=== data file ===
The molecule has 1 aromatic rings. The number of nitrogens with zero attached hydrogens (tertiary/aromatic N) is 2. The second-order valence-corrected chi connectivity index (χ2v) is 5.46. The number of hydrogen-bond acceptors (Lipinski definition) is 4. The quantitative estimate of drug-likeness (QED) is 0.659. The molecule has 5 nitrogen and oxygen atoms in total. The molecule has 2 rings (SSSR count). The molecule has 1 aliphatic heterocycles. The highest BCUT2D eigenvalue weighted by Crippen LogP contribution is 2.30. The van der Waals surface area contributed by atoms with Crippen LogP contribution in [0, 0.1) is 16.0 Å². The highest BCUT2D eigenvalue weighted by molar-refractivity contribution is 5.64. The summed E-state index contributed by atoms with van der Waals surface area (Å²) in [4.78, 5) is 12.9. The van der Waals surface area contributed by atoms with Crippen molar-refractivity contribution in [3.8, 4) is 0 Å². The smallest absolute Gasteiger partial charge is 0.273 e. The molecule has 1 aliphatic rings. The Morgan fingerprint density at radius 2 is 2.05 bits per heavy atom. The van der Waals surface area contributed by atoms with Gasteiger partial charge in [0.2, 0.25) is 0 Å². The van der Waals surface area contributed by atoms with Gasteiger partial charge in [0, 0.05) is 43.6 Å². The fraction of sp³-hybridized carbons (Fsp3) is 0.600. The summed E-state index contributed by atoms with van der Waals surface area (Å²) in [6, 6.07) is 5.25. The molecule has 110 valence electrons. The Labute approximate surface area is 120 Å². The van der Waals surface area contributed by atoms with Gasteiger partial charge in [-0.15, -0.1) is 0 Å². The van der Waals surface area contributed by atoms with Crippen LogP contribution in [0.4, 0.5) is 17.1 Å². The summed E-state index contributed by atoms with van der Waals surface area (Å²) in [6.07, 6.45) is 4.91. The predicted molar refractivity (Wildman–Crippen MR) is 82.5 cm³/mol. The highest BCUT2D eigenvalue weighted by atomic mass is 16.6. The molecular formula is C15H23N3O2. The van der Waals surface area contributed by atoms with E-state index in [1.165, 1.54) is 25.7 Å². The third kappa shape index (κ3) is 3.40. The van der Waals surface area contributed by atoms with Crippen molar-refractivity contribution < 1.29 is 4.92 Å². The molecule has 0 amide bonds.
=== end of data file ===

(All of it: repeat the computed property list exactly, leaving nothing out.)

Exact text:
The molecule has 1 aromatic rings. The number of nitrogens with zero attached hydrogens (tertiary/aromatic N) is 2. The second-order valence-corrected chi connectivity index (χ2v) is 5.46. The number of hydrogen-bond acceptors (Lipinski definition) is 4. The quantitative estimate of drug-likeness (QED) is 0.659. The molecule has 5 nitrogen and oxygen atoms in total. The molecule has 2 rings (SSSR count). The molecule has 1 aliphatic heterocycles. The highest BCUT2D eigenvalue weighted by Crippen LogP contribution is 2.30. The van der Waals surface area contributed by atoms with Crippen LogP contribution in [0, 0.1) is 16.0 Å². The highest BCUT2D eigenvalue weighted by molar-refractivity contribution is 5.64. The summed E-state index contributed by atoms with van der Waals surface area (Å²) in [4.78, 5) is 12.9. The van der Waals surface area contributed by atoms with Crippen molar-refractivity contribution in [3.8, 4) is 0 Å². The smallest absolute Gasteiger partial charge is 0.273 e. The molecule has 1 aliphatic rings. The Morgan fingerprint density at radius 2 is 2.05 bits per heavy atom. The van der Waals surface area contributed by atoms with Gasteiger partial charge in [0.2, 0.25) is 0 Å². The van der Waals surface area contributed by atoms with Gasteiger partial charge in [0, 0.05) is 43.6 Å². The fraction of sp³-hybridized carbons (Fsp3) is 0.600. The summed E-state index contributed by atoms with van der Waals surface area (Å²) in [6, 6.07) is 5.25. The molecule has 110 valence electrons. The Labute approximate surface area is 120 Å². The van der Waals surface area contributed by atoms with Gasteiger partial charge in [-0.15, -0.1) is 0 Å². The van der Waals surface area contributed by atoms with Crippen LogP contribution in [0.4, 0.5) is 17.1 Å². The summed E-state index contributed by atoms with van der Waals surface area (Å²) in [6.07, 6.45) is 4.91. The predicted molar refractivity (Wildman–Crippen MR) is 82.5 cm³/mol. The highest BCUT2D eigenvalue weighted by atomic mass is 16.6. The molecular formula is C15H23N3O2. The van der Waals surface area contributed by atoms with E-state index in [1.165, 1.54) is 25.7 Å². The third kappa shape index (κ3) is 3.40. The van der Waals surface area contributed by atoms with Crippen molar-refractivity contribution < 1.29 is 4.92 Å². The molecule has 0 amide bonds.